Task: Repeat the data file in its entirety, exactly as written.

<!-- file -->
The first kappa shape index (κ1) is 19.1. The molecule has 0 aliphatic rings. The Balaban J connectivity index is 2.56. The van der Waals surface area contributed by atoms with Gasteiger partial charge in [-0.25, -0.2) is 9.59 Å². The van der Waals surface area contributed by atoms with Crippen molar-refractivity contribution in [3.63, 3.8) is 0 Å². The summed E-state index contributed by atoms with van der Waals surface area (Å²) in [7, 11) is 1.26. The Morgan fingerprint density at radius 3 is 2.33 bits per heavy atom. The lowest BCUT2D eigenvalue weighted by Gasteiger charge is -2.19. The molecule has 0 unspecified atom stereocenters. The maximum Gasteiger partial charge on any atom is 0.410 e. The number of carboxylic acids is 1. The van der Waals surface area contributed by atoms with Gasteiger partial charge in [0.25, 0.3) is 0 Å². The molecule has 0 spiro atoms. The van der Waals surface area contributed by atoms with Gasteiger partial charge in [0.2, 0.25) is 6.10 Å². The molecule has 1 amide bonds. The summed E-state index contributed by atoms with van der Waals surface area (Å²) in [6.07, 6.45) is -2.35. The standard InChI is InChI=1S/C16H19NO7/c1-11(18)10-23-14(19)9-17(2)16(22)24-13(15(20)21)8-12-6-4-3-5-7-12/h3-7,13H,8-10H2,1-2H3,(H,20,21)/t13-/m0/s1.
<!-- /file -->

The first kappa shape index (κ1) is 19.1. The molecule has 0 aliphatic rings. The Balaban J connectivity index is 2.56. The van der Waals surface area contributed by atoms with Gasteiger partial charge in [-0.25, -0.2) is 9.59 Å². The van der Waals surface area contributed by atoms with Crippen molar-refractivity contribution in [3.63, 3.8) is 0 Å². The summed E-state index contributed by atoms with van der Waals surface area (Å²) in [7, 11) is 1.26. The Morgan fingerprint density at radius 3 is 2.33 bits per heavy atom. The lowest BCUT2D eigenvalue weighted by Gasteiger charge is -2.19. The molecule has 0 unspecified atom stereocenters. The maximum Gasteiger partial charge on any atom is 0.410 e. The number of carboxylic acids is 1. The van der Waals surface area contributed by atoms with Gasteiger partial charge in [0.25, 0.3) is 0 Å². The molecule has 0 spiro atoms. The van der Waals surface area contributed by atoms with Gasteiger partial charge in [0.2, 0.25) is 6.10 Å². The molecule has 1 amide bonds. The summed E-state index contributed by atoms with van der Waals surface area (Å²) in [6.07, 6.45) is -2.35. The standard InChI is InChI=1S/C16H19NO7/c1-11(18)10-23-14(19)9-17(2)16(22)24-13(15(20)21)8-12-6-4-3-5-7-12/h3-7,13H,8-10H2,1-2H3,(H,20,21)/t13-/m0/s1.